As Gordon Brown urges Brits to reduce the amount of waste that goes into landfill, would a return to World-War style rationing and cooking not only reduce wastage, but also help to shrink the UK’s bulging waistlines and the environment in the process?
Food rationing came into effect back in February 1918 during World War One. However, there are many lessons that can be learnt in order to benefit today’s wasteful society.
Although food was scarce back then and the black market profited from other people’s misfortunes, the fitness of the UK population was at an all time high, with food wastage and obesity barely an issue as every bit of food was put to good use and each meal was planned out to be as nutritional as possible.
Today, with families in the UK wasting on average £416 worth of perfectly good food per year, perhaps it is time to reduce the amount of food imported from distant continents and start to be become more self sufficient in order to help future generations in the UK? However due to cultural changes and a lack of free time, more people are resorting to the quick fix ready meals that have made modern society lazy during a period of economic instability.
As food prices continue to rise sharply due to economic and social factors; including bio fuel products, high petrol prices, an increasing global population and poor harvests, a return to old fashioned prudent shopping or rationing maybe the only solution in beating the bulge and cutting costs.
With the last case of food rationing being recorded in June 1954, families during these hard times had struggled every day to provide for the entire family. However, compared to today’s mindset - one which has been warped by the supermarkets "best before date" labelling that encourages waste, even though food items are perfectly fine for some time after these exaggerated sell by dates - perhaps people should remember what their grandparents told them and make sure to empty their plates and eat their greens.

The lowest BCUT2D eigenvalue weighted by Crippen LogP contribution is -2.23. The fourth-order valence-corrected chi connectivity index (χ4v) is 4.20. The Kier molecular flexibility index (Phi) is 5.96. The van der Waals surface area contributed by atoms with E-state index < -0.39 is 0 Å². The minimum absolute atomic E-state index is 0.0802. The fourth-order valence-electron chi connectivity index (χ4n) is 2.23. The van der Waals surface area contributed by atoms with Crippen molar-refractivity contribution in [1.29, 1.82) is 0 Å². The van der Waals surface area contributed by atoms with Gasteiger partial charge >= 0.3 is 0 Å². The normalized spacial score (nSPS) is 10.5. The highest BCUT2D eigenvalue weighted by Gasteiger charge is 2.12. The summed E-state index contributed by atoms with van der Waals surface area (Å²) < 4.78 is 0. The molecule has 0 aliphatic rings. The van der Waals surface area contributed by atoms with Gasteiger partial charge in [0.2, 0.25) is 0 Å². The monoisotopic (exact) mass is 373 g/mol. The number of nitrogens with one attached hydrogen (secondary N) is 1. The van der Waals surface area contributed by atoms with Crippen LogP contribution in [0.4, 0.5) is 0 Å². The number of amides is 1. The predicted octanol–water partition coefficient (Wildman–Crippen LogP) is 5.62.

The British Government's current 'reduce, reuse and recycle' drive does not only apply to plastic bottles and cans; planning weekly meals and using leftovers is also good advice which people should all take more to heart for a number of reasons. Just because shop fittings dominate the super markets, does not mean peoples' fridges need to be dominated by food.
Families who currently do not plan for the week can not only help the environment, but there would be less need for people to purchase convenience fast foods; most of which has a high fat content and is a contributory factor to the UK's obesity "epidemic" - a problem which was practically non-existent back in the early 1900’s. Not only has there been an increase in obesity rates, but according to The Times newspaper, there has been a dramatic increase in Type One diabetes in children as a result of the ignorance of parents and the poor diets that are put upon them.
Reducing the country's waste is not something that will happen over night, but perhaps people should look back to war-style rationing to reduce their impact on the environment as well as their pockets.